I hate to spend too much time discussing the weather, but I think the fact that it's in the 70s warrants a mention. Especially since it's supposed to snow (again) (no really) (OMG) tomorrow night.
Also, if we talk about the weather then I don't have to mention that I'm singlehandedly responsible for my water-bug of a son currently refusing to put his toes in the pool.
I know what you're thinking. And no - I did not instill my ginormous fear of sharks into him. I mean, I think it's totally normal to fear a shark biting your toes in the swimming pool, but still I did not want to burden my children with that. I prefer to let them find out for themselves.
So I've always been careful to not talk about how scary they are. I discuss how I don't like them, but that they only bite when they are punched in the face or if they think you are a tasty, tasty seal. So nope. Not sharks.
The issue was that he wanted to show me how far he could swim. I don't always swim with Chris and the kids when they go to the indoor pool, so Sebastian likes to keep me up-to-date on his progress.
The pool is in our gym, and Chris and I worked out while the kids played at the daycare. I hadn't changed out of my workout clothes yet because I thought it would be too difficult with two children in the small changing room.
So the kids jumped into the pool by themselves while I sat on the edge since Chris was swimming laps. Adele had floaties on so she was fine. But Sebastian, I guess I thought he was a bit more advanced than he actually was. Plus I struggle daily with being the overprotective mother. I make it a point to step back and let my kids do things themselves because that's the only way they'll learn. And if I helicopter them I’m not teaching them how to be independent, functional adults. This was a conversation I had with myself, in my head, in the two seconds after he said “Let me show you how far I can swim!” and before I said "Sure! Show me what you can do!"
This time I was wrong.
Sebastian made it almost all the way to the ropes that separate the swimming pool with the lap swimmers. I saw him start to struggle, and I knew he wasn't going to make it.
I got the lifeguard's attention, but apparently he thought I was just signaling him to watch Sebastian, instead of telling him that he needed to get my kid out of the pool right that second.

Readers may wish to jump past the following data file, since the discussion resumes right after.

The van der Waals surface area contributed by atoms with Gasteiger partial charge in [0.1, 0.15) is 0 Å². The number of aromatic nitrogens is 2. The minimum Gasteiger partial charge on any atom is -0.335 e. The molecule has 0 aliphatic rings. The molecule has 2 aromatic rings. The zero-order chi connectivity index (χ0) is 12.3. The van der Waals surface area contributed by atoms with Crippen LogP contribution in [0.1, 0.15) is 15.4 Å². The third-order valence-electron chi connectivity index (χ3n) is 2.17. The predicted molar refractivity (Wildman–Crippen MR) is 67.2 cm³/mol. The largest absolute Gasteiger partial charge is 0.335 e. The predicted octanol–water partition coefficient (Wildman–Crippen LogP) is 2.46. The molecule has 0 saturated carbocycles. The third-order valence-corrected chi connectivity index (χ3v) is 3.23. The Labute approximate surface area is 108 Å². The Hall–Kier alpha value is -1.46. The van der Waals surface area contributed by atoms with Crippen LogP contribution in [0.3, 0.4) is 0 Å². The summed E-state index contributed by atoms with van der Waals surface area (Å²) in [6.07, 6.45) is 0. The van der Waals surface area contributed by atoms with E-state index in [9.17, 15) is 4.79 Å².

Sebastian was sort of treading water, but having trouble keeping his head up. He never went under, thank goodness. He yelled out that he needed some help, which finally got the lifeguard in the pool. And everything was fine. Totally fine.
Except for my tender mother heart that wouldn't stop beating frantically.
And except for the fact that Sebastian refuses to go back into the water and I feel completely responsible.
I shouldn't have let him swim that far away from me alone. I should have jumped in after him. I should have just put my bathing suit on in the beginning.
I hope that this will not be a defining moment in his life, or if it is, that it doesn't affect him negatively.
I am not a good swimmer, but Chris is. And I want them to have that. Because when you aren't comfortable in the water you fear it. And I want my kids to snorkel and scuba dive without hyperventilating over a rock that looks like a manatee. (The cows of the sea. Yes, I was terrified of a manatee-shaped rock.)
The lifeguard, who I am forever grateful to, told Sebastian that that's what got him started on his swimming career - he almost drowned in a friend’s pool. Sebastian at that point understandably didn't want to do anything but go home and I’m not sure was paying attention, but I hope he heard what the lifeguard said.
I hope that he jumps back in, literally.
I hope that this is another non-issue that I am overreacting about.
(Weren't we supposed to be talking about the weather?)